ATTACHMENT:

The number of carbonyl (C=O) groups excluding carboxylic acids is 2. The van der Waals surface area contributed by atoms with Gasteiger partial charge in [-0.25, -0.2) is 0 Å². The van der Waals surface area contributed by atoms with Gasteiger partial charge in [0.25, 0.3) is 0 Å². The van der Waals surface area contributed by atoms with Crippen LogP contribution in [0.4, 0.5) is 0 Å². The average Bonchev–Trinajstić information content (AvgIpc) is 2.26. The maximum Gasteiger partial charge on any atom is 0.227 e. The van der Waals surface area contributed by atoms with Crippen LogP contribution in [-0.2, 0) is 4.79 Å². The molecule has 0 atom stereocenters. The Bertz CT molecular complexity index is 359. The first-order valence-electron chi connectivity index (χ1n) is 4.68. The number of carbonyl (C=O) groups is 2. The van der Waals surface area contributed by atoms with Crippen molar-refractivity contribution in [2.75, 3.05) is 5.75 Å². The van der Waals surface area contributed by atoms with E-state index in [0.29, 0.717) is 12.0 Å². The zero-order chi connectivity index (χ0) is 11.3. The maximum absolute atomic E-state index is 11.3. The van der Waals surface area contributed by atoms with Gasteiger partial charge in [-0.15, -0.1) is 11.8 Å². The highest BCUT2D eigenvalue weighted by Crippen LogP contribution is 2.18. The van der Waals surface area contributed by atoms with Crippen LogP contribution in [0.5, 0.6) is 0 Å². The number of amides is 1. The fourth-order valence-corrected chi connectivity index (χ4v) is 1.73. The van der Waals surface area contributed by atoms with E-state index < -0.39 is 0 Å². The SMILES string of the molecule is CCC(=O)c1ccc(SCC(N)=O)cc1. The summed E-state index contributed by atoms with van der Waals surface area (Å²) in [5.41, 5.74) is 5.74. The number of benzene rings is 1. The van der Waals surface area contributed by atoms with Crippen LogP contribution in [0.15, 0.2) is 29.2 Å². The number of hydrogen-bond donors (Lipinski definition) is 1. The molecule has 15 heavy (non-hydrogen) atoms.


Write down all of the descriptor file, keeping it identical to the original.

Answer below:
The number of carbonyl (C=O) groups excluding carboxylic acids is 2. The van der Waals surface area contributed by atoms with Gasteiger partial charge in [-0.25, -0.2) is 0 Å². The van der Waals surface area contributed by atoms with Gasteiger partial charge in [0.25, 0.3) is 0 Å². The van der Waals surface area contributed by atoms with Crippen LogP contribution in [0.4, 0.5) is 0 Å². The average Bonchev–Trinajstić information content (AvgIpc) is 2.26. The maximum Gasteiger partial charge on any atom is 0.227 e. The van der Waals surface area contributed by atoms with Crippen LogP contribution in [-0.2, 0) is 4.79 Å². The molecule has 0 atom stereocenters. The Bertz CT molecular complexity index is 359. The first-order valence-electron chi connectivity index (χ1n) is 4.68. The number of carbonyl (C=O) groups is 2. The van der Waals surface area contributed by atoms with Crippen molar-refractivity contribution in [2.75, 3.05) is 5.75 Å². The van der Waals surface area contributed by atoms with E-state index in [0.29, 0.717) is 12.0 Å². The zero-order chi connectivity index (χ0) is 11.3. The maximum absolute atomic E-state index is 11.3. The van der Waals surface area contributed by atoms with Gasteiger partial charge in [-0.15, -0.1) is 11.8 Å². The highest BCUT2D eigenvalue weighted by Crippen LogP contribution is 2.18. The van der Waals surface area contributed by atoms with Crippen LogP contribution in [0.5, 0.6) is 0 Å². The number of amides is 1. The fourth-order valence-corrected chi connectivity index (χ4v) is 1.73. The van der Waals surface area contributed by atoms with E-state index < -0.39 is 0 Å². The SMILES string of the molecule is CCC(=O)c1ccc(SCC(N)=O)cc1. The summed E-state index contributed by atoms with van der Waals surface area (Å²) in [5.41, 5.74) is 5.74. The number of benzene rings is 1. The van der Waals surface area contributed by atoms with Crippen LogP contribution in [0.15, 0.2) is 29.2 Å². The number of hydrogen-bond donors (Lipinski definition) is 1. The molecule has 15 heavy (non-hydrogen) atoms.